A 3D-printed Facebook Like symbol is displayed in front of a U.S. flag in this illustration taken, March 18, 2018.

© 2018 Reuters

Public concern in the United States about what happens to personal digital data has rightly exploded following reports about data analysis firm Cambridge Analytica’s alleged access to information about Facebook users. While Cambridge Analytica has disputed many aspects of what has been reported about its access, it appears that many affected users were likely unaware of the collection of their data or how it could be used.

The bigger issue here is that privacy laws in the US are currently too weak to prevent abuses of social media data by intelligence agencies, law enforcement, advertisers that engage in discriminatory profiling, or others who may violate rights. Americans badly need congressional action to adopt stronger legal protections for their data.

Today, internet-based companies in the US can create and store large pools of data about our religious and political leanings, race, and sexuality, among other aspects of our private lives. These enormous data collections pose obvious temptations for government and others who might wish to profile and target people in violation of their rights, including criminal hackers and fraudsters.

Decades ago, the UN Human Rights Committee foresaw these problems. In a clairvoyant analysis of the human right to privacy from 1988, this body of experts concluded that the gathering and storage of digital personal data “must be regulated by law,” and that countries should take “effective measures” to prevent this information from reaching those who would use it to abuse rights. The committee also embraced a vision of a world in which people can control data about themselves, stating that everyone should be able to find out whether government bodies and private entities hold such information about them, and get that data corrected or deleted if it is wrong or was collected illegally.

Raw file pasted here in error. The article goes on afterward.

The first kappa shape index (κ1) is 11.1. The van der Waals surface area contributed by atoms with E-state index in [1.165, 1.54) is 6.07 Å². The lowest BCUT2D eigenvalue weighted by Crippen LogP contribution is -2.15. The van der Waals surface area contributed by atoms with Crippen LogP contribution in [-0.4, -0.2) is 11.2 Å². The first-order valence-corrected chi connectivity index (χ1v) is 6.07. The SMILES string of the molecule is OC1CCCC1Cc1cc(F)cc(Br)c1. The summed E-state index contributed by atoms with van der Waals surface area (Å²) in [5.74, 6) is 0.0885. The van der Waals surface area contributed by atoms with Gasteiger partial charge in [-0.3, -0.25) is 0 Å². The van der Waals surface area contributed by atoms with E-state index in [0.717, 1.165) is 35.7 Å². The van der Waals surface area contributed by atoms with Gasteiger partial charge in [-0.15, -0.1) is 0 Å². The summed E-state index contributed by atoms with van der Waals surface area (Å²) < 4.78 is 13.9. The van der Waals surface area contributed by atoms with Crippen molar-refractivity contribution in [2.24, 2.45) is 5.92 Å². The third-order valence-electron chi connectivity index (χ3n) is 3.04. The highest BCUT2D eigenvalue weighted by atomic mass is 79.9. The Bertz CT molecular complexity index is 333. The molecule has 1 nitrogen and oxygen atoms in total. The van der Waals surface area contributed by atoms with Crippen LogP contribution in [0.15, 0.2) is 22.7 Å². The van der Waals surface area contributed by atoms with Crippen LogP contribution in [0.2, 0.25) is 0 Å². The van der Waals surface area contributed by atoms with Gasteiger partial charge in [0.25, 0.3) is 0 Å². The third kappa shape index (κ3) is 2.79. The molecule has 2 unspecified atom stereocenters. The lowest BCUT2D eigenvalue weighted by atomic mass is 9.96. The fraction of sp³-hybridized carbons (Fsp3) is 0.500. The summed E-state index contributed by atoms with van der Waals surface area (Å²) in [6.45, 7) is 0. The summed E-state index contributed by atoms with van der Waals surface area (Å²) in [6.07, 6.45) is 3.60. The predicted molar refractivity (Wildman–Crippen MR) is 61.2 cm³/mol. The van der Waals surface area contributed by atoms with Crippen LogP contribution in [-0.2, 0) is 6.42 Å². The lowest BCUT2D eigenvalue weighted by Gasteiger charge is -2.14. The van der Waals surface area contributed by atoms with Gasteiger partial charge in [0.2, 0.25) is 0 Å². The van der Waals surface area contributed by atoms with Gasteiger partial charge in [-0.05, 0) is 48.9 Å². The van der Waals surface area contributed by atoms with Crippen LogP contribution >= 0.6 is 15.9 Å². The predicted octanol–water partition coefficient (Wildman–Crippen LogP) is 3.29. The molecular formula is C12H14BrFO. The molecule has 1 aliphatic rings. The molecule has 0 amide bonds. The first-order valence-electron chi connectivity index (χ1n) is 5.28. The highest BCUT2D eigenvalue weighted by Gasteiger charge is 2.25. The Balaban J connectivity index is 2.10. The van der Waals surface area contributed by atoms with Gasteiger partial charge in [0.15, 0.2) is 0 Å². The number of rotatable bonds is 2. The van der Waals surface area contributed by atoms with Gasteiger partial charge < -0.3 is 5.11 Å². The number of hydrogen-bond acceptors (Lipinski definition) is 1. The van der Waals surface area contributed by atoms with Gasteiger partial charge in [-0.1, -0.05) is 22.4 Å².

This is not impossible: beginning in May, the ambitious and binding General Data Protection Regulation (GDPR) will apply in all 28 European Union countries. While not perfect, the regulation will require innovative protections for users, such as ensuring more fully informed consent by users to the collection of data about them. It would also help them learn what personal information has been gathered about them.

Next week, the US House of Representatives will hold a hearing on Facebook’s protection of its users’ data. This should be the start of something bigger: a move toward laws that protect everyone in the US from data misuse that can undermine human rights.